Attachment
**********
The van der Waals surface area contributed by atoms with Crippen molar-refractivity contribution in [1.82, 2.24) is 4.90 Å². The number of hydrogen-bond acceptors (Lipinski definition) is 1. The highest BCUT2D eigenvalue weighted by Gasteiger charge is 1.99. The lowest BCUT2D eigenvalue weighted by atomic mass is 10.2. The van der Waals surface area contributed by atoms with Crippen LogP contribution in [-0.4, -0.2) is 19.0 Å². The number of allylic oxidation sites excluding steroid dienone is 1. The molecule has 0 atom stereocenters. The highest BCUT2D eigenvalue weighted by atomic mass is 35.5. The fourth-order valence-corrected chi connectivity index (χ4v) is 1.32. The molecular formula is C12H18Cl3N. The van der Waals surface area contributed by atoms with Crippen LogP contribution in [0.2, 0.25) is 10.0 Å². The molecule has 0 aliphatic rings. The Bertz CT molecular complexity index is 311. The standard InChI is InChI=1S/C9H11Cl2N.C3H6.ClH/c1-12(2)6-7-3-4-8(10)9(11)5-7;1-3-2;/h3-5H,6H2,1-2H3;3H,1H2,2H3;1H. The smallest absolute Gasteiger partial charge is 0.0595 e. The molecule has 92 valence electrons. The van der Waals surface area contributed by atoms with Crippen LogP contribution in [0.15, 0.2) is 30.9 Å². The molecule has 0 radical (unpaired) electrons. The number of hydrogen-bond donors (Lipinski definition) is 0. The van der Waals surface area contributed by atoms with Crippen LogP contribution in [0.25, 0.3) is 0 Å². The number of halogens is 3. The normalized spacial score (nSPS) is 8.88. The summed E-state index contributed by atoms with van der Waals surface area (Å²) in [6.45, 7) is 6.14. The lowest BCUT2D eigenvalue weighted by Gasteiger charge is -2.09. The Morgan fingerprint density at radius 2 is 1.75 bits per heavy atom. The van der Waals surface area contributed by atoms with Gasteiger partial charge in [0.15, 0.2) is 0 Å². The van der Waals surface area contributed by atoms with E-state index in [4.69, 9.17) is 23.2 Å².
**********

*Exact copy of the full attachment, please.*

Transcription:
The van der Waals surface area contributed by atoms with Crippen molar-refractivity contribution in [1.82, 2.24) is 4.90 Å². The number of hydrogen-bond acceptors (Lipinski definition) is 1. The highest BCUT2D eigenvalue weighted by Gasteiger charge is 1.99. The lowest BCUT2D eigenvalue weighted by atomic mass is 10.2. The van der Waals surface area contributed by atoms with Crippen LogP contribution in [-0.4, -0.2) is 19.0 Å². The number of allylic oxidation sites excluding steroid dienone is 1. The molecule has 0 atom stereocenters. The highest BCUT2D eigenvalue weighted by atomic mass is 35.5. The fourth-order valence-corrected chi connectivity index (χ4v) is 1.32. The molecular formula is C12H18Cl3N. The van der Waals surface area contributed by atoms with Crippen LogP contribution in [0.2, 0.25) is 10.0 Å². The molecule has 0 aliphatic rings. The Bertz CT molecular complexity index is 311. The standard InChI is InChI=1S/C9H11Cl2N.C3H6.ClH/c1-12(2)6-7-3-4-8(10)9(11)5-7;1-3-2;/h3-5H,6H2,1-2H3;3H,1H2,2H3;1H. The smallest absolute Gasteiger partial charge is 0.0595 e. The molecule has 92 valence electrons. The van der Waals surface area contributed by atoms with Crippen LogP contribution in [0.15, 0.2) is 30.9 Å². The molecule has 0 radical (unpaired) electrons. The number of hydrogen-bond donors (Lipinski definition) is 0. The van der Waals surface area contributed by atoms with Crippen LogP contribution in [0.25, 0.3) is 0 Å². The number of halogens is 3. The normalized spacial score (nSPS) is 8.88. The summed E-state index contributed by atoms with van der Waals surface area (Å²) in [6.45, 7) is 6.14. The lowest BCUT2D eigenvalue weighted by Gasteiger charge is -2.09. The Morgan fingerprint density at radius 2 is 1.75 bits per heavy atom. The van der Waals surface area contributed by atoms with Gasteiger partial charge in [0.15, 0.2) is 0 Å². The van der Waals surface area contributed by atoms with E-state index in [4.69, 9.17) is 23.2 Å².